Transceiver vs Transponder: What Are the Differences?

Posted on April 4, 2020
July 6, 2020
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Generally speaking, a transceiver is a device that can both transmit and receive signals, whereas the transponder is a component with a processor programmed to monitor incoming signals and with a preprogrammed reply in the fiber optic communication network. In fact, a transponder is typically characterized by its data rate and the maximum distance the signal can travel. The transceiver and transponder are different and they are not interchangeable. The differences between the transceiver and transponder have been presented in this article.

Transceiver vs Transponder: Definition

In fiber optic communication, the optical transceiver is designed to transmit and receive optical signals. Commonly used transceiver modules are hot-swappable I/O (input/output) devices which module sockets on the network devices, such as network switches, servers and so on. Optical transceivers are often used for data centers, enterprise networks, cloud computing, FTTX networking systems. There are multiple kinds of transceivers, including 1G SFP, 10G SFP+, 25G SFP28, 40G QSFP+, 100G QSFP28, 200G and even 400G transceiver, etc. They can be used with various cable or copper cables to achieve a short-distance or long-distance transmission in the network. Additionally, there are also BiDi fiber optic transceivers that allow modules to transmit and receive data via a single optical fiber to simplify cabling systems, increase network capacity and reduce cost. Also, the CWDM and DWDM modules that multiplex different wavelengths to one fiber are suitable for long-distance transmission in WDM/OTN networks.

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Figure 1: Common Types of Fiber Optic Transceiver

The transponder is a compound word of transmitter and transponder and it is also called WDM transponder or optical-electrical-optical (OEO) wavelength converter. The transponder can automatically receive, amplify, and then retransmit a signal on a different wavelength without altering the data/signal content. There are 10G, 25G and 100G fiber optic transponders in the market. The 10G/25G OEO transponders can achieve the conversion of multimode to single mode fiber, dual fiber to single fiber, and Ethernet signal into the corresponding WDM wavelength that support the “Three Rs” to Retime, Regenerate and Reshape the optical signals. They are usually applied for the WDM (Wavelength Division Multiplexing) system, especially in the extreme long distance DWDM (Dense Wavelength Division Multiplexing) transmission. As for the 100G transponders, they are used for transforming QSFP28 transceivers into 100G coherent CFP modules to aggregate and transport 100G services over a 100G OTN DWDM wavelength in long haul applications. Here is another post offering a more detailed introduction on fiber optic transponder in the WDM system.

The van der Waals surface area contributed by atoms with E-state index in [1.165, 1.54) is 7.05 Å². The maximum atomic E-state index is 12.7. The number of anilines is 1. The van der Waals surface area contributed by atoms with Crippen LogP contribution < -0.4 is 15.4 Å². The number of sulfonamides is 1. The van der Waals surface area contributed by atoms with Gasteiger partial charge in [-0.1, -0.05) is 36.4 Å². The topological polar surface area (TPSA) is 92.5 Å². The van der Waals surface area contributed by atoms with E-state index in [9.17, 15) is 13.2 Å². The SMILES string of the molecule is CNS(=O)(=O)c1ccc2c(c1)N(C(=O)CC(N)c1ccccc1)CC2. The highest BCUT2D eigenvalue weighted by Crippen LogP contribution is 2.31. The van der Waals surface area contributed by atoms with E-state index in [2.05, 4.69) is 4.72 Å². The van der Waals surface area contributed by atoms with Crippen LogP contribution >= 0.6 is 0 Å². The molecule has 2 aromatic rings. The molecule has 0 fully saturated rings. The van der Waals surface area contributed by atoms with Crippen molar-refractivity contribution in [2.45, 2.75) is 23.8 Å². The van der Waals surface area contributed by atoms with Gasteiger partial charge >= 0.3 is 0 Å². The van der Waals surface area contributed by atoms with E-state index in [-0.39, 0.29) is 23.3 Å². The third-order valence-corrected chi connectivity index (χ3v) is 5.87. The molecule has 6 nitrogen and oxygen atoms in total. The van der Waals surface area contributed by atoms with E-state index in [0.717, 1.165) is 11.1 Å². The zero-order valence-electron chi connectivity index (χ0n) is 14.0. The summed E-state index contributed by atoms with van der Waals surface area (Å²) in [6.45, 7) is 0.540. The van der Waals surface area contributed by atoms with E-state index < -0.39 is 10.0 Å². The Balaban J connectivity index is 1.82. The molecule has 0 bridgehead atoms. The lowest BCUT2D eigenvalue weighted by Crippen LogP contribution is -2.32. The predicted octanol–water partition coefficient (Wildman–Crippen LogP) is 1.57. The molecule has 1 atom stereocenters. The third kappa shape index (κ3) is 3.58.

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Figure 2: Fiber Optic Transponder Types

Transceiver vs Transponder Differences

A transponder and transceiver are both functionally similar devices that convert a full-duplex electrical signal in a full-duplex optical signal. The difference between them is that the fiber transceiver adopts a serial interface and it can transmit and receive signals in the same module, whereas the transponder uses a parallel interface and it needs to work with two fiber optic modules to achieve the whole transmission. That is to say, the transponder needs to transmit signals by a module on one side and then get response to this signal by a module on the other side.

Although the transponder can handle lower-rate parallel signals easily, it has a larger size and higher power consumption than transceivers. Additionally, optical modules can only provide an electrical-optical conversion, while transponders can achieve the optical-electrical-optical conversion from one wavelength to another wavelength. As such, transponders can be considered as two transceivers placed back-to-back and they are more likely to be applied for long-distance transmission in WDM systems that common optical transceivers fail to reach.

Conclusion

In summary, transceivers and transponders differentiate in functions and applications essentially. Fiber optic transponders are versatile for transforming different types of signals, including multimode to single mode, dual fiber to single fiber and one wavelength to another wavelength. The transceivers can only convert electrical signal to optical single which is always applied for servers, network switches in the enterprise and data center networks.